Reviewed by: Luand, Audio Enthusiast from the United States

Price Paid: $used from original owner

Product Model Year:
2001

Summary:

I recently bought a used pair of SV83M with the dual coil transformer and have the following comments:

Before I begin, my set up is a pair of SV83 monoblock (the amp), Cary SLP-50B preamp, McIntosh 7007 CD player, Conrad Johnson SD-22 CD player, isolation transformer, DH Labs Silver Sonic bl-1 II interconnect, and inexpensive 12 gauge Vampire copper speaker cable, and a pair of KEF 107 reference speaker (90db sensitivity).  Prior to purchasing the Decware, I was using a Assemblage 300B SET amp in the set up.

My first impression of the look of the amp was not so great, considering the regular price of the amp was about $2,500 new.  I found the  screws on the top "stainless" cover appear to be zinc plated and not stainless.  Hence, they don't seem to match the tone and shininess of the top plate of the amp.  The tube sockets are not gold plated.  The black bottom cover of each monoblock is screwed on using shiny zinc plated screws, and the outer edges of the bottom cover and the contrasting shiny screws are not at all hidden from view.  These are many small details of the amp that I did not expect to see.  Unfortunately, there were no decently clear and large photos of the amp available to me prior to purchasing the amp.  Therefore, as I read that this is the top of the line amp from Decware and it is a cost-is-no-object in quality..., I was in for a little surprise.

Turning now to the quality of the sound, initially there was a defective a rectifier tube that emitted a mechanical vibration that was so loud that it could be heard 8 feet away - it seriously interfered with the music.  I had to live with the noise while trying to burn in the rest of the tubes.  Luckily, as the set of tubes for the amp was new, I was able to get a replacement tube quickly from Decware.  I later learned from the manual that, the Ruby rect. tubes have the habit of making noise.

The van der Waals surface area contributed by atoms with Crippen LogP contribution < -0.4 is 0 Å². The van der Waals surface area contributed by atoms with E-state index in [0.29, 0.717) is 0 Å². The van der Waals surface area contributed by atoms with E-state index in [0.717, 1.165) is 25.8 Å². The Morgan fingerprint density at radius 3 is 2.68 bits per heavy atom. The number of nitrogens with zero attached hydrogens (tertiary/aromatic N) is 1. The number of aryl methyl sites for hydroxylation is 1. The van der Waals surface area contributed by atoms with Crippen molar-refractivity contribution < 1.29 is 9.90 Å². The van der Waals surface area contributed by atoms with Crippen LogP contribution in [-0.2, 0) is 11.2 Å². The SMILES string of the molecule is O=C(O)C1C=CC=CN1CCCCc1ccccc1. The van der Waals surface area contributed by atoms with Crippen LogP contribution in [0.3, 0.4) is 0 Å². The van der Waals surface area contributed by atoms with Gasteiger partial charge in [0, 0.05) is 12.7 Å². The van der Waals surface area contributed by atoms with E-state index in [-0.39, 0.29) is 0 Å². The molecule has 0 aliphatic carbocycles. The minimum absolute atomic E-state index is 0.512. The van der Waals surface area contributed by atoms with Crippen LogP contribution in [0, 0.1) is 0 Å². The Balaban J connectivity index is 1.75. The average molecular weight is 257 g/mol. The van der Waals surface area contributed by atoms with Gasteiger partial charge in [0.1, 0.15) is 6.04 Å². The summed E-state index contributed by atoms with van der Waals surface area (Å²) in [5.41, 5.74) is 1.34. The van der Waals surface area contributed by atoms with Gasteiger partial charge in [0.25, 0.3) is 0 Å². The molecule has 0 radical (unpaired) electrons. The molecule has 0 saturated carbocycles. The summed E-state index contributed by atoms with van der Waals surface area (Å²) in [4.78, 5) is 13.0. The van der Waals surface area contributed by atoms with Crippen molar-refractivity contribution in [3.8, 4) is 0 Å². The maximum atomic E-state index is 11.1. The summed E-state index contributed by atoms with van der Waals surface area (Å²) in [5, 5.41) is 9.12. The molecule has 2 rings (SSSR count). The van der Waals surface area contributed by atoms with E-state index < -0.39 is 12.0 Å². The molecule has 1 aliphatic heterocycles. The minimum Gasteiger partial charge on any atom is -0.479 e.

After getting a replacement rectifier tube, I was able to fully appreciate the niceness of the sound.  My KEFs have no problem being driven by the amp.  The sound is  very neutral compared to my 300B and my Zen 84B.  I think all the good things said by others about its sound are true, and so I'm not repeating anything here.  By the way, my 84B does not have enough juice to drive the KEFs so it's being used to drive my home theatre center channel in a bi-wire mode.  I noticed that the 300B amp has more of a warm bottom end,  and my wife also immediately noticed that too.  She prefers the warm bottom end of the 300B over the monoblocks.  I don't.  I prefer a more balanced sound of the monoblocks.  

I can't say anything negative about the monoblocks with respect to its sound quality.  I think I finally understand what being fast means with respect to the amp sound.  Piano notes sound more lively, and there is no annoying pronounced s sounds in words.

I used the amp with the bias switch thrown toward the back of the amp.  I don't have an idea what mode that it's in but I prefer the sound in that mode.  My wife thinks the amp sounds not as pleasing in the other mode where the switch is thrown toward the front.  I agree.  I should consult with the manual to see the effect of the switch with the dual-coil transformer option.

There is absolutely no noise or hum coming from the speakers when the Mac CD player, which has variable volume output, is hooked up directly to the amp.  Also, there is no noise at all when either CD player is hooked up to the preamp and the amp.  It's impressively quiet.


Overall, I'm impressed with the sound quality - so much that I'm willing to ignore the cosmetic shortcomings that I see.  I like the monoblocks so much that the 300B is now moved to my home office in the basement.  It is not a banishment of the 300B.  It is just means that I will spend less quality time with the 300B than with the monoblocks.

As beauty is in the eye of the beholder, others probably wouldn't agree with my opinion on the amp unimpressive cosmetic details.  I just want to make it clear that  I don't think it's ugly by any means, though.  Now, I don't look at the amp and I only listen to it.   So the looks don't matter much.

I recently heard a $25,000 solid-state amp and ribbon speaker system at a high-end audio shop.  I must say that my amp, coupled to the rest of my audio system, sounds so much more open, clear. and balanced, and  I am so happy.  My conclusion is that more money spent does not mean one could buy a better sounding system.


  

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